Monday, December 13, 2010

Not Your Average Load of Apartments

The Great Recession, the housing crash, the commercial real estate slump, the state budget deficit, none of that is stopping Richardson from moving forward. NIMBY attitudes just might.

"The City Plan Commission heard a presentation this week that proposes a mixed-use development in a part of town that has been planning for such a project for the past 13 years. ... The project would be built on nearly 140 acres of undeveloped property that lies on both sides of US 75 south of the Bush Turnpike. ... The City’s 2000 Comprehensive Planning Guide, following community input and ratification by the City Plan Commission and City Council, designated the area for mixed-use transit-oriented development. Earlier this year the City was approached by the area property owners with a plan to create a high-end mixed-use development -- with features similar to Watters Creek in Allen, West Village in Dallas or Legacy Town Center in Plano."

-- "Week in Review", December 10, 2010

Of all that, you know what was heard by the reflexive critics of the city council, don't you? "Our city leaders want a load of apartments built on prime land in Richardson near Central and Bush."

After the jump, a look at Watters Creek and Legacy Town Center.

Legacy Town Center in Plano
Legacy Town Center

"Legacy Town Center, the heart of Legacy, features urban style homes, businesses, retail establishments, a full-service hotel, restaurants, offices and open spaces in a community setting. Legacy Town Center incorporates many of the principles of 'new urbanism,' including:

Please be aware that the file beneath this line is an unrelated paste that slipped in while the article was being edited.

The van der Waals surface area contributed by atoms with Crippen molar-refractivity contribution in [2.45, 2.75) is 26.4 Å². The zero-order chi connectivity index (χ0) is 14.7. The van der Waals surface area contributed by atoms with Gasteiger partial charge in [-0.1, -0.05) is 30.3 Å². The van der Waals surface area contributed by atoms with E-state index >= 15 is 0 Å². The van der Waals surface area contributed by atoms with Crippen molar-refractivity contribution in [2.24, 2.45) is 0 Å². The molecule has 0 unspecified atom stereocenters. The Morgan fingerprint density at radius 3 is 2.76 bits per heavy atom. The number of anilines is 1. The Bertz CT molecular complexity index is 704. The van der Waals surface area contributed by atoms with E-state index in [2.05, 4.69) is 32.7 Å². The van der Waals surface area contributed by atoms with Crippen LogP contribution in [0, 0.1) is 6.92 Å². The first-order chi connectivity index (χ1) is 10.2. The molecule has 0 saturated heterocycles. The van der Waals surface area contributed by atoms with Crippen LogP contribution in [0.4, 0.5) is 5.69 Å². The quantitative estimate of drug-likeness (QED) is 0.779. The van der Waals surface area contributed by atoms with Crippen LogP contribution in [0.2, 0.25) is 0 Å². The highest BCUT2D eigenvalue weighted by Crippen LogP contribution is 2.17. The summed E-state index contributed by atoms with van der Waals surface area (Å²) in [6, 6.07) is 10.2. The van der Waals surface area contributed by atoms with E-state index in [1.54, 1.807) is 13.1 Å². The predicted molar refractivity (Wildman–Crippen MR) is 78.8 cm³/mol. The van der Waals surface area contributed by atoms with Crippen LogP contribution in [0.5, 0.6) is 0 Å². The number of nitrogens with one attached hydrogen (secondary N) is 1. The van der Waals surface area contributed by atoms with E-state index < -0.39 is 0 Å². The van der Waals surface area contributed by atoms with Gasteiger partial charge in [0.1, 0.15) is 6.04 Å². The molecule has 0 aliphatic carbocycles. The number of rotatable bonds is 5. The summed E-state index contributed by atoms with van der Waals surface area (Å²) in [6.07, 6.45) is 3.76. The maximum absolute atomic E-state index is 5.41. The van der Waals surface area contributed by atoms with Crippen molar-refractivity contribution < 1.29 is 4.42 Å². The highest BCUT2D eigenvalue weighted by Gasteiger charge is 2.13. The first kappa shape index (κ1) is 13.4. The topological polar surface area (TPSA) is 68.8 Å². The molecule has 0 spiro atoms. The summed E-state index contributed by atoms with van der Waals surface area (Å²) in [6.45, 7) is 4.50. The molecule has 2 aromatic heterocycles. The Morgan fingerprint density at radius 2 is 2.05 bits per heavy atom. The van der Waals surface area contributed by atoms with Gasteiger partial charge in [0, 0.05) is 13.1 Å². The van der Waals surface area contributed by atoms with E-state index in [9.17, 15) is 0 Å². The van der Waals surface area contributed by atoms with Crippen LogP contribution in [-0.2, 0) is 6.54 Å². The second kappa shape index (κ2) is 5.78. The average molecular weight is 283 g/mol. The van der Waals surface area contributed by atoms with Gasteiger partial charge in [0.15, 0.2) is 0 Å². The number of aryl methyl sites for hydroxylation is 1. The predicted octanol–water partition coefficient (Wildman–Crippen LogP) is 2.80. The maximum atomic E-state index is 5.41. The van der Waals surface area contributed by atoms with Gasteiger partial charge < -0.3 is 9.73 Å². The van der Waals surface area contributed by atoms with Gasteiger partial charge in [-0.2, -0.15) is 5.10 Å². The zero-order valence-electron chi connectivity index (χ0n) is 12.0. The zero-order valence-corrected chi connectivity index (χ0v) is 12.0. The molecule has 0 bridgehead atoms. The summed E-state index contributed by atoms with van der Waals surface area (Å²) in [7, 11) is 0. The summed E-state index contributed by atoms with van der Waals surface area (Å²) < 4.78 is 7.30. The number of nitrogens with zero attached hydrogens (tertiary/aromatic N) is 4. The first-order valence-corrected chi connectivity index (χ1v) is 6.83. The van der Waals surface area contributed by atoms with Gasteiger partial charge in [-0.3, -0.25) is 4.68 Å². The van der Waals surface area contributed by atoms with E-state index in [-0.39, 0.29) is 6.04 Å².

• Loose knit, pedestrian-oriented traffic
  • A blend, within individual buildings, of apartment homes, shops, hotels and offices
  • Park space with water features and landscaping"

Watters Creek in Allen Watters Creek

"Watters Creek at Montgomery Farm is a unique, resort-style mixed-use development. With its vertically dense design, this 52-acre project incorporates a complete mix of uses including a large creekside village green, interactive public art, a variety of retail options, restaurants featuring al fresco dining and water views, and office space and residential lofts. Located on the southwest corner of U.S. 75 and Bethany Drive in Allen, Watters Creek will serve as the new commercial heart for surrounding areas of North Texas."

These are not just glossy promises before the sale. These developments are already built and are attracting shoppers, employers and residents to Plano and Allen (and away from Richardson). Go visit them. They are high-end, attractive, tax-producing communities within their larger cities. Yes, they include apartments. They also include retail, offices and parks, all the ingredients you need to make a successful community.

Banning apartments is not the key to that success. Limiting density is not the key to success. The key to success is setting high quality building standards and strict and continuous inspections, not just during construction but for years and decades afterward.

Richardson residents should resist the urge to stop the project or to turn it into just another parking lot ocean of asphalt with big box retail islands. Instead, Richardson should strive to make sure the US75/PGBT development goes ahead and lives up to the examples of Legacy Town Center in Plano and Watters Creek in Allen. Richardson could benefit from the promised high-end mixed-use development.

1 comment:

Mark Steger said...

Well, in the end Richardson did not get its own Watters Creek. It did not get its own West Village. It did not get its own Legacy Town Center. Instead, it got ... Farmageddon!. Sigh.